Excerpt from Amos Wilson:
“For Afrikan Americans, all the promises of the Civil Rights Era have been betrayed, everything has been reversed. The more Black officials have been elected the worse the Black electorate has fared; Black homelessness became a national scandal during the tenure of a Black Secretary of Housing; the Black community was overrun with AIDS, drug addiction, tuberculosis, all sorts of diseases and maladies during the tenure of a Black man as Secretary of Health; Black nations were overrun by the imperial armies of the United States while a Black man was Head of the Joint Chiefs of Staff; the more Black judges appointed to the bench, the more Black men fill America’s prisons and the more Black-on-Black violence ravages America’s Black ghettos. While some 60 distinguished Black men and women sat on some 165 major corporate boards, Blacks were the only ethnic group who suffered net employment losses in major American corporations. At the same time when Afrikan Americans suffered net losses in employment and other minority groups and Whites achieved net increases, Black conservative men presided as the heads of the Equal Economic Opportunity Commission. At the same time when the masses of Blacks are ghettoized in America’s declining cities and no longer live on, own or work the land, a Black man presided as Secretary of Agriculture…”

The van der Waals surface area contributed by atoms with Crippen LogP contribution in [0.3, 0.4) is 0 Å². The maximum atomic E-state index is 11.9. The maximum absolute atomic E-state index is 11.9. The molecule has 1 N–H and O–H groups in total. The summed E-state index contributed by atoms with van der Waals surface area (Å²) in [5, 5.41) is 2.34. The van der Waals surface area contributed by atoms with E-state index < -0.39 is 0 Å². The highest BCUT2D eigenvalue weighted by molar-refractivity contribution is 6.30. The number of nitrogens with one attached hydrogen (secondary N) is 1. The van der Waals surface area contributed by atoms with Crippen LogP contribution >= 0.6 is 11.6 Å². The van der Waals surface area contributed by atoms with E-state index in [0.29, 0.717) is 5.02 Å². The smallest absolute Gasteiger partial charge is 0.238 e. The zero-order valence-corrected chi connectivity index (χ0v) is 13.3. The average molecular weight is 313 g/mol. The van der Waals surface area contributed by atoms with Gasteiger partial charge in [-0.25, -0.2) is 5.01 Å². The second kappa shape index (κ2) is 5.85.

“In light of the foregoing discussion we think it more appropriate and productive to critically look at the ideological orientation of certain types of leadership establishments which prevail or are emergent in the Afrikan American community today, than to critically analyze the individual leaders and their politics.”
The politics of race are not the same as the politics of face. Wilson treats these issues more broadly in the context of his book. I’ve provided this snapshot as a tool to understand the impact of broader forces – the impact of structural issues that minimize (though not negate) the power of Black individuals operating within national and international scenarios.
The challenge for this and future generations of leaders appears to be connected to building institutions with clear ideological orientations, and an operational commitment to Black people.